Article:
Bus Day was a marketing event. It made many people aware about what BMTC is, and also what BMTC isn’t. The end output of Bus Day has been increased revenues at BMTC, and also high levels of feedback, and awareness about things that BMTC MUST do to get even better. You see public transport lovers talking about problems like last-mile, passenger information system, better bus stands, driver behaviour etc.,

So at the end of an year worth of Bus Days, the ball is firmly in BMTC’s hands. A bit of marketing can give you more revenue. And communicating more with commuters, showing that you can work on feedback, can get you even more. So go BMTC, market yourself even more. And when marketing raises expectations, do be ready act on them. Some of that happened during the 12 Bus Days, but 66% of city is still not commuting using the Bus.


  1. shashi kumar y says:

    Sir, where did the BMTC mention that they are holding a function?? It’s all done internally. Let them call the public for the function.. they will be trashed. Ask them to attend the JP Nagar sector problem. They don’t have the guts to attend. BMTC is a monopoly and wants that only so that too make profit. If they have guts.. let them allow private operates in the market.. then see the real situation. We the public/residents of JP Nagar Sector don’t have services to any other part except KBS,MARKET,SHIVAJINAGAR. In some sectors not even that.

  2. shashi kumar y says:

    If the BMTC allot some official to go through the praja website .. that is more than enough. They can do wonders in PUBLIC TRANSPORT. But they don’t have the guts. Are they ready too challenge me???

  3. shashi kumar y says:

    Let me inform all, the BMTC is cheating the VOLVO passengers too. But it is not visible to them. I’m ready for a open debate regarding the cheating/corruption/ misleading done by the BMTC to public. Are they??

  4. Vasanth Ramu says:

    Why people do not like to travel by BMTC? This is the question BMTC has to ask the car users / bike users. They will get ‘N’ number of answers. Compiling them and acting upon them is needed.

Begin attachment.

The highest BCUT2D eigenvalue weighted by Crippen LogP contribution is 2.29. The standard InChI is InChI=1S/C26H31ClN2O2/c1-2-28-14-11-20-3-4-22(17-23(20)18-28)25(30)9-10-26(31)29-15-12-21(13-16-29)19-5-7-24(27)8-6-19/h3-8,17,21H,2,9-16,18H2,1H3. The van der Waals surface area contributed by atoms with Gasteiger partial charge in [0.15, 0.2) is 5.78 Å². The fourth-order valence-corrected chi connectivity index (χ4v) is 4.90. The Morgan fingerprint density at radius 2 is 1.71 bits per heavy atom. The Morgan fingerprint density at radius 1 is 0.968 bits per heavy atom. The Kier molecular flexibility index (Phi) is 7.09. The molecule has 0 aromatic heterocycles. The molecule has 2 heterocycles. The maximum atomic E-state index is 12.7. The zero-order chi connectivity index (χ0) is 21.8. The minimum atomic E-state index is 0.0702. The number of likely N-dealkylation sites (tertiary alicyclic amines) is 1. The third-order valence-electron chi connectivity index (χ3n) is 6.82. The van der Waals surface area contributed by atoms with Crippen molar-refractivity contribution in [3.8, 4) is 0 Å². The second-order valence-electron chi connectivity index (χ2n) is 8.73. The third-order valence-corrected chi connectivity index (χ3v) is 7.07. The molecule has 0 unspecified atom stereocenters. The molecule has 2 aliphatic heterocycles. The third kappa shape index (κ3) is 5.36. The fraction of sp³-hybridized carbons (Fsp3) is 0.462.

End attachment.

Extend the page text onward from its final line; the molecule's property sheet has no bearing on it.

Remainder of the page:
Second is to check the greviences of existing customers.

    I am a regular BMTC traveller. Main problem is:

    Last Mile Connectivity – This is the major problem since Bangalore is so widely spread. TTMCs that are being started should have free cycle parking, pre-paid auto counters and shared auto counters.

    Buses do not stop in bus stop – This is still a fun to bus drivers making people to run behind buses.

    Frequency – Some of the routes are over alloted and runs empty, some are under alloted and runs highly crowded. More Business Intelligence is needed to allocate buses. Currently it depends upon your MLA / Corporator / Local organization’s influence.

    Online Tracking of buses, which was a feature provided by BMTC earlier using YI and withdrawn just for not making payment to the vendor of the service provider. This should have been restarted as part of Bus Day, but was not done.

    The traditional routing of buses from every locality to Majestic, Market and Shivajinagar should be avoided. This was a traditional routing started long back. They could be consolidated since they are located nearby.

    Now every locality should be connected to ITPL and EC probably with better fleet preferrably with A/C and minibuses. They could also have nearest TTMC be connected to every locality with attractive mini A/C buses. These TTMCs should be connected to ITPL and EC.